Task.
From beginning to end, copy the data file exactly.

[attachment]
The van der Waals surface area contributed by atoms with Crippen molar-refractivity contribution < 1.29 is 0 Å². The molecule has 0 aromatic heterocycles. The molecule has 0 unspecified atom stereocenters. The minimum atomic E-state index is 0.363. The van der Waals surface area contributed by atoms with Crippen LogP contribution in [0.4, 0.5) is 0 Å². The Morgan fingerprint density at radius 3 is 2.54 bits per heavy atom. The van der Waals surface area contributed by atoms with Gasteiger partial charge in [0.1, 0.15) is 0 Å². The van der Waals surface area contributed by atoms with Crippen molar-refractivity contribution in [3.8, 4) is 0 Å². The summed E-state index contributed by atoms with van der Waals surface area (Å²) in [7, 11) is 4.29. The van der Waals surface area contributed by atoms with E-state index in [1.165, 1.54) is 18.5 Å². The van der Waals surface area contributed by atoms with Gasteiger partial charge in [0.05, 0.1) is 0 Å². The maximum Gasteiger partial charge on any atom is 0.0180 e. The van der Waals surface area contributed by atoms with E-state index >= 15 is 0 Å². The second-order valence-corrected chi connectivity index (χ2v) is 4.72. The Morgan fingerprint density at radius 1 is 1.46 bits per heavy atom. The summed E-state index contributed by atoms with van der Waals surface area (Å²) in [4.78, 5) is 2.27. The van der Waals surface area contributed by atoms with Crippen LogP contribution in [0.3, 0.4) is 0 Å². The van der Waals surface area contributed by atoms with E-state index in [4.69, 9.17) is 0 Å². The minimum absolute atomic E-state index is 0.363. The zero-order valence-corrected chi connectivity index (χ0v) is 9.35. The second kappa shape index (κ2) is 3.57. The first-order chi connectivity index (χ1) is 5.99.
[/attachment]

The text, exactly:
The van der Waals surface area contributed by atoms with Crippen molar-refractivity contribution < 1.29 is 0 Å². The molecule has 0 aromatic heterocycles. The molecule has 0 unspecified atom stereocenters. The minimum atomic E-state index is 0.363. The van der Waals surface area contributed by atoms with Crippen LogP contribution in [0.4, 0.5) is 0 Å². The Morgan fingerprint density at radius 3 is 2.54 bits per heavy atom. The van der Waals surface area contributed by atoms with Gasteiger partial charge in [0.1, 0.15) is 0 Å². The van der Waals surface area contributed by atoms with Crippen molar-refractivity contribution in [3.8, 4) is 0 Å². The summed E-state index contributed by atoms with van der Waals surface area (Å²) in [7, 11) is 4.29. The van der Waals surface area contributed by atoms with E-state index in [1.165, 1.54) is 18.5 Å². The van der Waals surface area contributed by atoms with Gasteiger partial charge in [0.05, 0.1) is 0 Å². The maximum Gasteiger partial charge on any atom is 0.0180 e. The van der Waals surface area contributed by atoms with E-state index >= 15 is 0 Å². The second-order valence-corrected chi connectivity index (χ2v) is 4.72. The Morgan fingerprint density at radius 1 is 1.46 bits per heavy atom. The summed E-state index contributed by atoms with van der Waals surface area (Å²) in [4.78, 5) is 2.27. The van der Waals surface area contributed by atoms with Crippen LogP contribution in [0.3, 0.4) is 0 Å². The van der Waals surface area contributed by atoms with E-state index in [4.69, 9.17) is 0 Å². The minimum absolute atomic E-state index is 0.363. The zero-order valence-corrected chi connectivity index (χ0v) is 9.35. The second kappa shape index (κ2) is 3.57. The first-order chi connectivity index (χ1) is 5.99.